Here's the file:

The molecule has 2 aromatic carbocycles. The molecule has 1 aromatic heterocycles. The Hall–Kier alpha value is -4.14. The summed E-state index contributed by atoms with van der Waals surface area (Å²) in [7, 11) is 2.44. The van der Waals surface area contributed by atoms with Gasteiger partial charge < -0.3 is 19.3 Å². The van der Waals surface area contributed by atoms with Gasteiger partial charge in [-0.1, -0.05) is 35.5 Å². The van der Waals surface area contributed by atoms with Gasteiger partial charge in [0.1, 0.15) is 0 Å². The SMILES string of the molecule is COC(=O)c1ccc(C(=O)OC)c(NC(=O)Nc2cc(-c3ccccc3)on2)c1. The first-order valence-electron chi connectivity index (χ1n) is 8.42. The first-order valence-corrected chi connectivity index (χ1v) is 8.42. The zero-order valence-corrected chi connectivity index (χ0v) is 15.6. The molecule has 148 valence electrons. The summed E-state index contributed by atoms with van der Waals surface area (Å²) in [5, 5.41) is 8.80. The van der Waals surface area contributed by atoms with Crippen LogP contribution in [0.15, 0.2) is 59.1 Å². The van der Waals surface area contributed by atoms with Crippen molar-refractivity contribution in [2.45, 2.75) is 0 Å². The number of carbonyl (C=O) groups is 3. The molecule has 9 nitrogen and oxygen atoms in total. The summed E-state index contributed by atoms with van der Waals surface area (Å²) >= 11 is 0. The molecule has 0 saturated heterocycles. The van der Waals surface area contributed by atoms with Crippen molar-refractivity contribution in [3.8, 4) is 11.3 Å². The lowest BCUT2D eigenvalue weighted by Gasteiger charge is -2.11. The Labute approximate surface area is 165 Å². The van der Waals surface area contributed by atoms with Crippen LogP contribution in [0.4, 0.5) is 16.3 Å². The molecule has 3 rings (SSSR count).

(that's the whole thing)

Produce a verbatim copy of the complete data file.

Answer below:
The molecule has 2 aromatic carbocycles. The molecule has 1 aromatic heterocycles. The Hall–Kier alpha value is -4.14. The summed E-state index contributed by atoms with van der Waals surface area (Å²) in [7, 11) is 2.44. The van der Waals surface area contributed by atoms with Gasteiger partial charge < -0.3 is 19.3 Å². The van der Waals surface area contributed by atoms with Gasteiger partial charge in [-0.1, -0.05) is 35.5 Å². The van der Waals surface area contributed by atoms with Gasteiger partial charge in [0.1, 0.15) is 0 Å². The SMILES string of the molecule is COC(=O)c1ccc(C(=O)OC)c(NC(=O)Nc2cc(-c3ccccc3)on2)c1. The first-order valence-electron chi connectivity index (χ1n) is 8.42. The first-order valence-corrected chi connectivity index (χ1v) is 8.42. The zero-order valence-corrected chi connectivity index (χ0v) is 15.6. The molecule has 148 valence electrons. The summed E-state index contributed by atoms with van der Waals surface area (Å²) in [5, 5.41) is 8.80. The van der Waals surface area contributed by atoms with Crippen LogP contribution in [0.15, 0.2) is 59.1 Å². The van der Waals surface area contributed by atoms with Crippen molar-refractivity contribution in [2.45, 2.75) is 0 Å². The number of carbonyl (C=O) groups is 3. The molecule has 9 nitrogen and oxygen atoms in total. The summed E-state index contributed by atoms with van der Waals surface area (Å²) >= 11 is 0. The molecule has 0 saturated heterocycles. The van der Waals surface area contributed by atoms with Crippen molar-refractivity contribution in [3.8, 4) is 11.3 Å². The lowest BCUT2D eigenvalue weighted by Gasteiger charge is -2.11. The Labute approximate surface area is 165 Å². The van der Waals surface area contributed by atoms with Crippen LogP contribution in [0.4, 0.5) is 16.3 Å². The molecule has 3 rings (SSSR count).